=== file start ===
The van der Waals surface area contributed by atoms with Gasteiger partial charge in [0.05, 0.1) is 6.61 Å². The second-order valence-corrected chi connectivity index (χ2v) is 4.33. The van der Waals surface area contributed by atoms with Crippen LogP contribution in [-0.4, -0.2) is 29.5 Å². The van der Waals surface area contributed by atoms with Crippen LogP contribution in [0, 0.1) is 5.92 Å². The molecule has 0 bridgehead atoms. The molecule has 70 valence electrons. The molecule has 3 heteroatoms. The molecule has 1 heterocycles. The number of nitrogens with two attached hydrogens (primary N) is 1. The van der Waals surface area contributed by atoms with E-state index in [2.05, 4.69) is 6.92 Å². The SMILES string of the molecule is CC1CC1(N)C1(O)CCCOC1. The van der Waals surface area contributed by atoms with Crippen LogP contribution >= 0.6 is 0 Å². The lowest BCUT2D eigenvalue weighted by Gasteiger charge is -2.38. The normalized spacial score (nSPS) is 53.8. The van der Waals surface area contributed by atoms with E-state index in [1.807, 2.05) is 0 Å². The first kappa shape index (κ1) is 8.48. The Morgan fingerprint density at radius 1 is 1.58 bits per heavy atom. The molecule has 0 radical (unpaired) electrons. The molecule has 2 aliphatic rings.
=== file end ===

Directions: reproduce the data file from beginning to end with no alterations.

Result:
The van der Waals surface area contributed by atoms with Gasteiger partial charge in [0.05, 0.1) is 6.61 Å². The second-order valence-corrected chi connectivity index (χ2v) is 4.33. The van der Waals surface area contributed by atoms with Crippen LogP contribution in [-0.4, -0.2) is 29.5 Å². The van der Waals surface area contributed by atoms with Crippen LogP contribution in [0, 0.1) is 5.92 Å². The molecule has 0 bridgehead atoms. The molecule has 70 valence electrons. The molecule has 3 heteroatoms. The molecule has 1 heterocycles. The number of nitrogens with two attached hydrogens (primary N) is 1. The van der Waals surface area contributed by atoms with E-state index in [2.05, 4.69) is 6.92 Å². The SMILES string of the molecule is CC1CC1(N)C1(O)CCCOC1. The van der Waals surface area contributed by atoms with Crippen LogP contribution >= 0.6 is 0 Å². The lowest BCUT2D eigenvalue weighted by Gasteiger charge is -2.38. The normalized spacial score (nSPS) is 53.8. The van der Waals surface area contributed by atoms with E-state index in [1.807, 2.05) is 0 Å². The first kappa shape index (κ1) is 8.48. The Morgan fingerprint density at radius 1 is 1.58 bits per heavy atom. The molecule has 0 radical (unpaired) electrons. The molecule has 2 aliphatic rings.